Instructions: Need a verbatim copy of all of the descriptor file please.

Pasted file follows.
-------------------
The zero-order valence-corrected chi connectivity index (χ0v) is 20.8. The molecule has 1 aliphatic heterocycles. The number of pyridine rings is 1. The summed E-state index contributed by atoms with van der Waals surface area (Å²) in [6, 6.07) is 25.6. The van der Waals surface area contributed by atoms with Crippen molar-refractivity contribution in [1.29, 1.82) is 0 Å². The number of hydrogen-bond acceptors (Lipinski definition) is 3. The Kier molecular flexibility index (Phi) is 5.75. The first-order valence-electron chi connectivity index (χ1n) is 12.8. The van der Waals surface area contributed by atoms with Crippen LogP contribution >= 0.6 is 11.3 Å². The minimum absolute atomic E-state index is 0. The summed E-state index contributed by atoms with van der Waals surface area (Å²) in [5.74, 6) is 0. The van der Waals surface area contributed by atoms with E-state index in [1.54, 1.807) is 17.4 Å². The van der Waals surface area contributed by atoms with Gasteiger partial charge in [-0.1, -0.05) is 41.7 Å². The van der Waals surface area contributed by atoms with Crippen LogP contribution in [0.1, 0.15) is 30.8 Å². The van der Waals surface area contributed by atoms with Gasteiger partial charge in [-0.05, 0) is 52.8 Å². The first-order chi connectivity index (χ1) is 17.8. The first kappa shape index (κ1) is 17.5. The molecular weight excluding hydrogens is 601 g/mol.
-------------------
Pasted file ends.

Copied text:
The zero-order valence-corrected chi connectivity index (χ0v) is 20.8. The molecule has 1 aliphatic heterocycles. The number of pyridine rings is 1. The summed E-state index contributed by atoms with van der Waals surface area (Å²) in [6, 6.07) is 25.6. The van der Waals surface area contributed by atoms with Crippen molar-refractivity contribution in [1.29, 1.82) is 0 Å². The number of hydrogen-bond acceptors (Lipinski definition) is 3. The Kier molecular flexibility index (Phi) is 5.75. The first-order valence-electron chi connectivity index (χ1n) is 12.8. The van der Waals surface area contributed by atoms with Crippen LogP contribution >= 0.6 is 11.3 Å². The minimum absolute atomic E-state index is 0. The summed E-state index contributed by atoms with van der Waals surface area (Å²) in [5.74, 6) is 0. The van der Waals surface area contributed by atoms with E-state index in [1.54, 1.807) is 17.4 Å². The van der Waals surface area contributed by atoms with Gasteiger partial charge in [-0.1, -0.05) is 41.7 Å². The van der Waals surface area contributed by atoms with Crippen LogP contribution in [0.1, 0.15) is 30.8 Å². The van der Waals surface area contributed by atoms with Gasteiger partial charge in [-0.05, 0) is 52.8 Å². The first-order chi connectivity index (χ1) is 17.8. The first kappa shape index (κ1) is 17.5. The molecular weight excluding hydrogens is 601 g/mol.